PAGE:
• Quality assurance, and quality control
Commercial
Source- sika
Soil Testing for flooring

There is availability of a wide range of soil tests depending on the application. As a starting point anyone can get soil testing done by AASHTO, which we have discussed earlier in the article. This gives a basic understanding of the type of the material we are dealing with and helps in outlining the method to be adopted for handling it.

Coming to the specific soil tests relevant for industrial floors, there are two-plate load test [PLT] and proctor density test. There are options of CBR and SBC which is for limited use.

Plate Load Test is for determining the k-value or the modulus of subgrade reaction of the subgrade and has its origins in rigid pavement design. It is important to note that this test is done on the subgrade and not on the subbase. The method of testing is outlined in IS 1888;1982.

Proctor Density Test is fairly compaction test and most site engineers and supervisors are familiar with this test. The method of testing is outlined in IS 2720; 1980.

California Bearing Ratio [CBR] Test has its foundation in flexible pavement design and is of limited o\utility for industrial floor design.

Safe Bearing Capacity [SBC] Test is simply the plate load test taken to failure. This test is more relevant for foundation design.

Compaction Basics

Compaction should be carried out in layers using the right equipment. A baby roller should be used in tandem with a full size roller to ensure that the soil near the walls and column is well co. A conventional 8 ton roller should be used for maintaining the sub base when the casting is in progress as it is cost effective. A fully loaded concrete or aggregate/ sand truck should be run over the subgrade / subbase as proof testing; the surface should barely have tyre marks. If depressions are created during this proof testing it is an indication that the earthworm has not been done properly and should be re-done.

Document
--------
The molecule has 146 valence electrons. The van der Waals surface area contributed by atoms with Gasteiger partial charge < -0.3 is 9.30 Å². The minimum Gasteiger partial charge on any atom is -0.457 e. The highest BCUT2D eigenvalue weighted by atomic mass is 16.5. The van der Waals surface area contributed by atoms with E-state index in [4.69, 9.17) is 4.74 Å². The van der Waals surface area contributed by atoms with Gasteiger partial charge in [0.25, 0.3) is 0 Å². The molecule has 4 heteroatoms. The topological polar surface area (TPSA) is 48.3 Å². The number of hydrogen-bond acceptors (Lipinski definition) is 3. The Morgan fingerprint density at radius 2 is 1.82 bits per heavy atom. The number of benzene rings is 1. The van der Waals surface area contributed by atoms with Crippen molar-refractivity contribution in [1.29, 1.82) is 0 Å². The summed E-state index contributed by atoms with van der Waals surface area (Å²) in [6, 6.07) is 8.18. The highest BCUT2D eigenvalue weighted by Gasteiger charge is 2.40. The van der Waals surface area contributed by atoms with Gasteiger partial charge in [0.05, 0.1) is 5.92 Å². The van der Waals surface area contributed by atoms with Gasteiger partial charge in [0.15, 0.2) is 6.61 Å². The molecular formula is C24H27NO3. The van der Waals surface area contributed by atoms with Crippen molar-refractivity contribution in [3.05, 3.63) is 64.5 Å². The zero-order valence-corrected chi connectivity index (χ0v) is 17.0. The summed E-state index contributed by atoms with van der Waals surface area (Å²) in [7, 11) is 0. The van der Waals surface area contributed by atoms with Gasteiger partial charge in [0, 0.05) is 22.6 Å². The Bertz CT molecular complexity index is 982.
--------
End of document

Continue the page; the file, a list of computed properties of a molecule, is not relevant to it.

Compaction
Source- TABPI

Compaction Equipment

  1. Gravel and sand compacts best with a drum roller or a vibrating plate compactor.
  2. Cohesive soil can best be compacted using a vibrating sheepsfoot roller or a rammer.
  3. For small projects, or around the edges, pipes, or columns, a plate compactor provides good compaction for sand or gravel.

Conclusion

When the subgrade material is not adequate to support the necessary loads, then additional work should be done to make the material suitable for the construction. Normally, subgrade material is improved by installing geotextiles. They are used to prevent mixing of soft or inadequate soil that might affect the structural capacity of the subgrade. Geotextiles must have specific mechanical and hydraulic properties to ensure they have the right characteristics for their intended use.